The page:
Goofy and nostalgic, show is a quirky throwback to a bygone era, a cheap spoof of the children's TV of baby boomers' youth, down to crappy production values and awful-looking "monsters" that work to its advantage.
Goofy and nostalgic, “The Aquabats Super Show” — starring the alt-rock band featured in “Yo Gabba Gabba” — is a quirky throwback to a bygone era, a cheap spoof of the children’s TV of baby boomers’ youth, down to crappy production values and awful-looking “monsters” that work to its advantage. Although this Hub series at times feels like an “SNL” skit stretched to a half-hour, its sly mix of music, live-action crime-fighting, cartoons and mock ads ought to develop a cult following — and might be more popular with parents, at least those with the geek gene, than their kids.
Musicians by day (they’re introduced playing a teen’s birthday party), the group of costume-clad heroes springs into action when danger rears its peculiar head, fending off exotic threats like Manant (yes, an ant-human hybrid in a suit) and, in the second episode, a giant mysterious egg.
The team’s led by the M.C. Bat Commander (co-creator Christian Jacobs, who also held that title on “Yo Gabba Gabba”), whose stomach occasionally gets the better of him; and includes such oddities as Jimmy the Robot (James R. Briggs Jr.) and Crash McLarson (Chad Larson), who grows to enormous size (again, the terrible special effects are kind of a hoot) when he becomes agitated.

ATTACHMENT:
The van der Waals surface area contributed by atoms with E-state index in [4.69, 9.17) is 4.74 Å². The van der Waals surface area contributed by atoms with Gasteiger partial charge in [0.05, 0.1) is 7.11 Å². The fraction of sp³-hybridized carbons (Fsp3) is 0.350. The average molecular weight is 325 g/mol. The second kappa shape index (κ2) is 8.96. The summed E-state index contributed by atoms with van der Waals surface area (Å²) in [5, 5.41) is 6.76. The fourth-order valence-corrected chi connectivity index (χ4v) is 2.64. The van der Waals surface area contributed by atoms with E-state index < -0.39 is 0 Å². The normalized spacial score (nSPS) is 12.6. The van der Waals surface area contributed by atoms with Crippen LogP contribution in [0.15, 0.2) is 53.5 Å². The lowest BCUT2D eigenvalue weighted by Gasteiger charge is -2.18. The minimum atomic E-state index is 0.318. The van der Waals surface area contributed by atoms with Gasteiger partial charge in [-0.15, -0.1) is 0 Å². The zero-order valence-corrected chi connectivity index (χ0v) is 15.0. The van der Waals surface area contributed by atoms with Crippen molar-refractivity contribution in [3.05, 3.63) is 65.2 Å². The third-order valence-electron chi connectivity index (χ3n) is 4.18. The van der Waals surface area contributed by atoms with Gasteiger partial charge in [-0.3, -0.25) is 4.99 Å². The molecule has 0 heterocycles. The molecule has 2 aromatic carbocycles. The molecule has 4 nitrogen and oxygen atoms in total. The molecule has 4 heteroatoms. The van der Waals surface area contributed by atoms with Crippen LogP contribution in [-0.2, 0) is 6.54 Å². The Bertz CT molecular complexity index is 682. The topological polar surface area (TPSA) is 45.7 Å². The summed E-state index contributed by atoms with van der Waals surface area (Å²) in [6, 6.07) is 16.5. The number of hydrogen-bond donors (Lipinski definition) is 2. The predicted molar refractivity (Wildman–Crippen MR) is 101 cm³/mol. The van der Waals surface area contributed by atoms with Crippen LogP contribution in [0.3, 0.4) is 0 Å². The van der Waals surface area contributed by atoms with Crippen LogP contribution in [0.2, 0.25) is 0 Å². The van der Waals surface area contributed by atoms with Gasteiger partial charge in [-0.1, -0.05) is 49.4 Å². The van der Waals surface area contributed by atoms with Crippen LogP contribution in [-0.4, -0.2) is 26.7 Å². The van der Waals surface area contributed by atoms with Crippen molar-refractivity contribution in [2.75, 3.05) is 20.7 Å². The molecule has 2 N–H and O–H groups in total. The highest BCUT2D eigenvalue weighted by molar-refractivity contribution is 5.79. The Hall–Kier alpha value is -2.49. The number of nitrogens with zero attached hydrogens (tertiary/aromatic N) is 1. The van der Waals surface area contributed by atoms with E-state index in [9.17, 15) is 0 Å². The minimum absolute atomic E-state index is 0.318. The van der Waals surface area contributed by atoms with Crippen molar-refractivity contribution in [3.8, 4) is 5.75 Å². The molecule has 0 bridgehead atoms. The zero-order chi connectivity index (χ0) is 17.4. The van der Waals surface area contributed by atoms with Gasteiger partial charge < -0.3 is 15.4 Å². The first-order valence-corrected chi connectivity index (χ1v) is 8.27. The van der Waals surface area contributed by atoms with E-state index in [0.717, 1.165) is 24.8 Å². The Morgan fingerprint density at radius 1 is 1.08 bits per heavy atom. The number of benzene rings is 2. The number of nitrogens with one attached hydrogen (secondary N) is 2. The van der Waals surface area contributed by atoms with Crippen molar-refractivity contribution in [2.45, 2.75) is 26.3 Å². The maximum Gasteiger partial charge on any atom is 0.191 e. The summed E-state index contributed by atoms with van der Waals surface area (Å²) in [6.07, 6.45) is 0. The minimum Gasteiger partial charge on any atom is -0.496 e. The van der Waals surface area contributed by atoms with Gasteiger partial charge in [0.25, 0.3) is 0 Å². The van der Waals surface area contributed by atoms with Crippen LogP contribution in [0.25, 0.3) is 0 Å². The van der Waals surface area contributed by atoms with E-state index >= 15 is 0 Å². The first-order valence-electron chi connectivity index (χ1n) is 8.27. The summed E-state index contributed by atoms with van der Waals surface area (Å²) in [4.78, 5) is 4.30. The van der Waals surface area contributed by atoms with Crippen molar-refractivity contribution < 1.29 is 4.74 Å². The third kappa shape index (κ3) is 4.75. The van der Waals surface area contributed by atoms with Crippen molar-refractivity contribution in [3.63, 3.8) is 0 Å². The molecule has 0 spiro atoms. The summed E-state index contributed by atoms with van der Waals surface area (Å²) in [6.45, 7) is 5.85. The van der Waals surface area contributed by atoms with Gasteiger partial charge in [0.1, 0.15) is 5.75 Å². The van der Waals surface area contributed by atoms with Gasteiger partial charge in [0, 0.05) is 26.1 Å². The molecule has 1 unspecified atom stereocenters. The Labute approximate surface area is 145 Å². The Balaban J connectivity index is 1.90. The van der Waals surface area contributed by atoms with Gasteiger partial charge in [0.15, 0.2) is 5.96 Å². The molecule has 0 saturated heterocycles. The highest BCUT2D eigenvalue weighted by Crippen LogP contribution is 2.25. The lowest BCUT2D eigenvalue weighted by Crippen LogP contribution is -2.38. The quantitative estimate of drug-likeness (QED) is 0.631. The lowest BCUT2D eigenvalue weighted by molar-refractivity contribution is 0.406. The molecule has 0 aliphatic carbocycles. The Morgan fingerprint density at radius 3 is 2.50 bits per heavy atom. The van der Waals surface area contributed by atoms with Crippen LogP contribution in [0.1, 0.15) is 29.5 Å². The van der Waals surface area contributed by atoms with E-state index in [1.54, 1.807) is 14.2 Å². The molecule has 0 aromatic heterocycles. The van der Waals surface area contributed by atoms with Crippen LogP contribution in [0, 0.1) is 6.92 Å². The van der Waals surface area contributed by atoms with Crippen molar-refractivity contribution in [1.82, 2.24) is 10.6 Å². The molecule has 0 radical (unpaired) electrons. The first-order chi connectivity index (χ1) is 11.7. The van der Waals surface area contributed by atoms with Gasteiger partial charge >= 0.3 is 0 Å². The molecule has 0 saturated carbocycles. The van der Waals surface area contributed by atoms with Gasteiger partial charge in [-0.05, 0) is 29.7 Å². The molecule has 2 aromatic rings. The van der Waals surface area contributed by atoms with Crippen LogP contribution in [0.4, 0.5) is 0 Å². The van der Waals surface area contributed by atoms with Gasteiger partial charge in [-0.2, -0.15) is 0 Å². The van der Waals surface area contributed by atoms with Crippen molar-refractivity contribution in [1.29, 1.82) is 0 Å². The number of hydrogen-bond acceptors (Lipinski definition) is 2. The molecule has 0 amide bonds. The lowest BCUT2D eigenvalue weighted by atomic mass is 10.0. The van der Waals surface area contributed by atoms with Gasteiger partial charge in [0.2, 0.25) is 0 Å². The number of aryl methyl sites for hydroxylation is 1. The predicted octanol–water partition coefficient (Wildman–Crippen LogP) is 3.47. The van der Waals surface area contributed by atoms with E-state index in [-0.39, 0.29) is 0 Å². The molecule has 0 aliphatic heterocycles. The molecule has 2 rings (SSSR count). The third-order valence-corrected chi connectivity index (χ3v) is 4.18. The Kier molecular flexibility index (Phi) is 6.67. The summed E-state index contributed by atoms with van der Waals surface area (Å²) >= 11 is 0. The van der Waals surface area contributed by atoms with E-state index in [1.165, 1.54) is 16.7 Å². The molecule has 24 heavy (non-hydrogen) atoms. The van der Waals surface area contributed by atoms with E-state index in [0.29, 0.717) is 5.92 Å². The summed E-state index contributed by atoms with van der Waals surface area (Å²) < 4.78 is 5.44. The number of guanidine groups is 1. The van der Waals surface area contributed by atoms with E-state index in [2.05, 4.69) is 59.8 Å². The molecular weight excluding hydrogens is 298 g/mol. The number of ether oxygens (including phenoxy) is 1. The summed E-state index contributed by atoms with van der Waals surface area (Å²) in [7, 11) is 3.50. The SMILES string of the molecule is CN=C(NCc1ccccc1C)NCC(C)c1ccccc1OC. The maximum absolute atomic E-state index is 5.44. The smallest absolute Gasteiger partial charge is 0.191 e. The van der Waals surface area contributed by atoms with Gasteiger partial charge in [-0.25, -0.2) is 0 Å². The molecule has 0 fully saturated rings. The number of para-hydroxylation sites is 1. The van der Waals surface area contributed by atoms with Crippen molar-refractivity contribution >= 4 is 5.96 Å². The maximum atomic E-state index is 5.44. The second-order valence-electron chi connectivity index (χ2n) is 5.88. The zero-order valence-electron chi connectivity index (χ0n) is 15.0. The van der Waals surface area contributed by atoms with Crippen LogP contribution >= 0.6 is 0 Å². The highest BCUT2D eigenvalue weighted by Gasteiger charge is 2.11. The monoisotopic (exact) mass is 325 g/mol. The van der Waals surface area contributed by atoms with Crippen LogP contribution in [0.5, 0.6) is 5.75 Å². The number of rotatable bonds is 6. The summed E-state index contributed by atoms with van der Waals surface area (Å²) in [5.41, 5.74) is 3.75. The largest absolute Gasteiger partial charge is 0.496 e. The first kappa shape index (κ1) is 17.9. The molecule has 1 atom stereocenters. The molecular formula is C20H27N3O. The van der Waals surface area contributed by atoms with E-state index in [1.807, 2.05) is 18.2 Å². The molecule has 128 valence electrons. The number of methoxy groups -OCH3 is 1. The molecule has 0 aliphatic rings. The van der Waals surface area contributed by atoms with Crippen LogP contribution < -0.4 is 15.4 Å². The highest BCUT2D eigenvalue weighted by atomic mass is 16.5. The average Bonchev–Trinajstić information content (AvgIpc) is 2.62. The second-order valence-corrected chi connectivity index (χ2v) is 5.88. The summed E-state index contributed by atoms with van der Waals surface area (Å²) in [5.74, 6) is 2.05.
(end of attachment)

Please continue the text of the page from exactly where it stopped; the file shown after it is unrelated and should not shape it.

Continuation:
More than a kids show, “Aquabats” feels suited to the Adult Swim franchise — where many programs are so loopy as to readily go hand in hand with a case of a munchies — though there’s nothing here, including the lighthearted action, that’s not suitable for all but the youngest children.
Not everything works, and you don’t have to laugh at everything to admire the effort, and sheer silliness, down to the name, costumes and opening theme song.
The Hub is still trying to carve out a niche for itself in the crowded market for kids on cable, having entered the game with a distribution handicap. Still, putting on clever shows is an excellent place to start, and for those who can appreciate a network deriving inspiration from the teeth-rotting TV of the medium’s younger days, there’s reason to be mildly batty about “Aquabats.”
The Aquabats Super Show
Crash McLarson - Chad Larson
Jimmy the Robot - James R. Briggs Jr.
Ricky Fitness - Richard Falomir
EagleBones Falconhawk - Ian Fowles